Lonnie King doesn’t have any trouble sleeping. He doesn’t have nightmares about a major correction in the stock market; he’s not concerned about the bond market and whether rates are going up or down; and he certainly doesn’t care whether hedge-fund managers are making or losing billions of dollars.
For King, pictured, 67, who uses Truliant's Wytheville, Va.
location, safety and peace of mind are what he cares about. “I use Truliant certificates for the security. There is not the risk of loss – and Truliant doesn’t charge fees,” said King, who has been banking with Truliant for over 20 years. “I’m trying to walk a delicate line between safety and making a little bit of money.
“I’ve always loved that term ‘diversified’ when it comes to investments. It’s like playing at a roulette table. You pick a lot of red and a lot of black in hoping to diversify your investments. To me, that’s not wise gambling.”
Before retiring, King worked in data processing at the Twin County Regional Healthcare in Galax, Va. Late in his career, he and his wife were thinking about putting some of their earnings with a large money-management firm.
“I was talking with one of their representatives,” he said. “He probably shouldn’t have told me this, but he said they could manage my money and only charge me $3,700 a year. He said others would probably charge more. Then he asked me who’s going to manage my money?
“‘I am,’ I told him.”
“I find it really awkward to pay other people to manage my money,” King continued “They don’t have any skin in my game. I have to pay them whether I lose money or make money. I find that awkward.
“And, as you know, the stock market is unpredictable. I’m 67. I don’t have time to wait for the market to recover from a major decline. Things that are going on in other parts of the world can influence stock prices. I just don’t want my money to be affected by world events that I can’t control.
“I’m not greedy. I have saved sufficiently. I wish my wife had lived longer, but an illness caught up to her 10 months ago. But we invested well, wisely and we lived frugally. We have helped our son and church. I don’t feel like we’ve accumulated great wealth, but I think we have done well and better than a lot of people,” King said.
King, who lives in Hillsville, Va., banks at Truliant’s Wytheville office. He has worked with Truliant’s Terri Amburn for a number of years.
“I’ve worked with Lonnie King for about 15 years,” said Amburn, manager of the Wytheville location. “He’s always been one who will check with us on certificate rates. I encourage him to shop the market, but he always comes back to Truliant. He’s a pleasure to work with and an extremely loyal member.”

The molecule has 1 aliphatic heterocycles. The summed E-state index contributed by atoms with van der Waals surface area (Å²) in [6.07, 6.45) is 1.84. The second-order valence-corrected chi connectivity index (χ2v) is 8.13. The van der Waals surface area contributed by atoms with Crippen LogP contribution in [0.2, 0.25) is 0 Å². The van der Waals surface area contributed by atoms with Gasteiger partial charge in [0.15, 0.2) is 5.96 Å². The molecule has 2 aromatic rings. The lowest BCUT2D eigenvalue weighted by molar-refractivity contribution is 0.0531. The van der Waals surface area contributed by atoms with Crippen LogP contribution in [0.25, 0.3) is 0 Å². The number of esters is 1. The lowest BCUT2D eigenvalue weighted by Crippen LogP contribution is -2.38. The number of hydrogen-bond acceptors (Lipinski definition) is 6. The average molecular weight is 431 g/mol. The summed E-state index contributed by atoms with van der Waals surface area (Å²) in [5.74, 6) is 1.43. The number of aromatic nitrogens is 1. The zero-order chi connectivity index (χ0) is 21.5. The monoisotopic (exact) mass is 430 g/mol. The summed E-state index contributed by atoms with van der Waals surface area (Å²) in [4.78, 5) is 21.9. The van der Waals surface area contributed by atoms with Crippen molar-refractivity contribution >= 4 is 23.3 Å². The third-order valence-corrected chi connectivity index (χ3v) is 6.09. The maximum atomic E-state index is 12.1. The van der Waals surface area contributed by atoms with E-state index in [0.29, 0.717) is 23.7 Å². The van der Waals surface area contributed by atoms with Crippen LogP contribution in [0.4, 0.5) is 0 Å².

While certificates of deposit are safe, they do take some thought. One of the key issues with certificates is the maturity date. Strategically, you don’t want all your certificates to mature at the same time. If you need money and access a certificate early, you’ll pay a penalty. Bankrate reported
the following penalties for popular maturities:
• 3-month certificate: three months’ interest
• 6-month certificate: three months’ interest
• 1-year certificate: six months’ interest
• 2-year certificate: six months’ interest
• 5-year certificate: 12 months’ interest
“That was a problem for me at first,” King said. “I guess I got greedy and looked at 1.5% or 2% certificates for the greater number of years. Unfortunately, I didn’t have them come due at various times, so I boxed myself in a little bit.”
Recently, King had a certificate come due in his IRA. He worked with Amburn to develop a ladder strategy for his new certificates. Laddering certificates means buying several maturity lengths with varying rates: one year, three years and five years. It’s important to note that shorter term certifificates will have lower interest rates, but laddering significantly increases flexibility when someone needs access to their money.
King’s longest certificate matures in 2020. He’s glad he worked out the laddering strategy with Amburn, especially as he looks ahead to Required Minimum Distributions (RMD) that are required by the IRS when an individual turns 70.5. Each year, individuals must take out a minimum fixed percentage of their IRA and 401(k) assets. Why? This money has been building tax-free and the IRS wants to ensure that it receives its money. The percentage required increases each year.
In King’s case, the laddering of his certificates guarantees that the money will be available to meet the RMD requirements without incurring penalties for breaking a certificate early.
“I tremendously appreciate what Truliant does. It’s Truliant’s basic philosophy to serve its member-owners – and I think they do a very good job in doing that.
“That’s why I like credit unions, and that’s why I have my certificates with Truliant."
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